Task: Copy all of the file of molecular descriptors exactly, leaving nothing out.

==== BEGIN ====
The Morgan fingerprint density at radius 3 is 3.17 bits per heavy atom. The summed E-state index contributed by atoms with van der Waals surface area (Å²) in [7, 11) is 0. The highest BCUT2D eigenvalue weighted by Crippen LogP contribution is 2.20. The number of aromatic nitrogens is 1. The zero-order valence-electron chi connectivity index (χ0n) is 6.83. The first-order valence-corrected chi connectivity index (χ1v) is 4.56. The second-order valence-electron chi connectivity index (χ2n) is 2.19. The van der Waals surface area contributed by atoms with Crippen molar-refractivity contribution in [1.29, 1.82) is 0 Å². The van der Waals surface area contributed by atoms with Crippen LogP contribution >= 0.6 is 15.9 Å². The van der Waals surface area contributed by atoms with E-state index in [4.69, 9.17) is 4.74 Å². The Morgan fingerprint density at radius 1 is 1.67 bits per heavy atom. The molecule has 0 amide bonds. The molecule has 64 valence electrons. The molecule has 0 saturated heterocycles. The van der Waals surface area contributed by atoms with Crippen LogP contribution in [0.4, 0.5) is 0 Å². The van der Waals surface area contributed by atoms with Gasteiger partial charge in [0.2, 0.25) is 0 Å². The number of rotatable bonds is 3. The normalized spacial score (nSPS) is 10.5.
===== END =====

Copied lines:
The Morgan fingerprint density at radius 3 is 3.17 bits per heavy atom. The summed E-state index contributed by atoms with van der Waals surface area (Å²) in [7, 11) is 0. The highest BCUT2D eigenvalue weighted by Crippen LogP contribution is 2.20. The number of aromatic nitrogens is 1. The zero-order valence-electron chi connectivity index (χ0n) is 6.83. The first-order valence-corrected chi connectivity index (χ1v) is 4.56. The second-order valence-electron chi connectivity index (χ2n) is 2.19. The van der Waals surface area contributed by atoms with Crippen molar-refractivity contribution in [1.29, 1.82) is 0 Å². The van der Waals surface area contributed by atoms with Crippen LogP contribution >= 0.6 is 15.9 Å². The van der Waals surface area contributed by atoms with E-state index in [4.69, 9.17) is 4.74 Å². The Morgan fingerprint density at radius 1 is 1.67 bits per heavy atom. The molecule has 0 amide bonds. The molecule has 64 valence electrons. The molecule has 0 saturated heterocycles. The van der Waals surface area contributed by atoms with Crippen LogP contribution in [0.4, 0.5) is 0 Å². The van der Waals surface area contributed by atoms with Gasteiger partial charge in [0.2, 0.25) is 0 Å². The number of rotatable bonds is 3. The normalized spacial score (nSPS) is 10.5.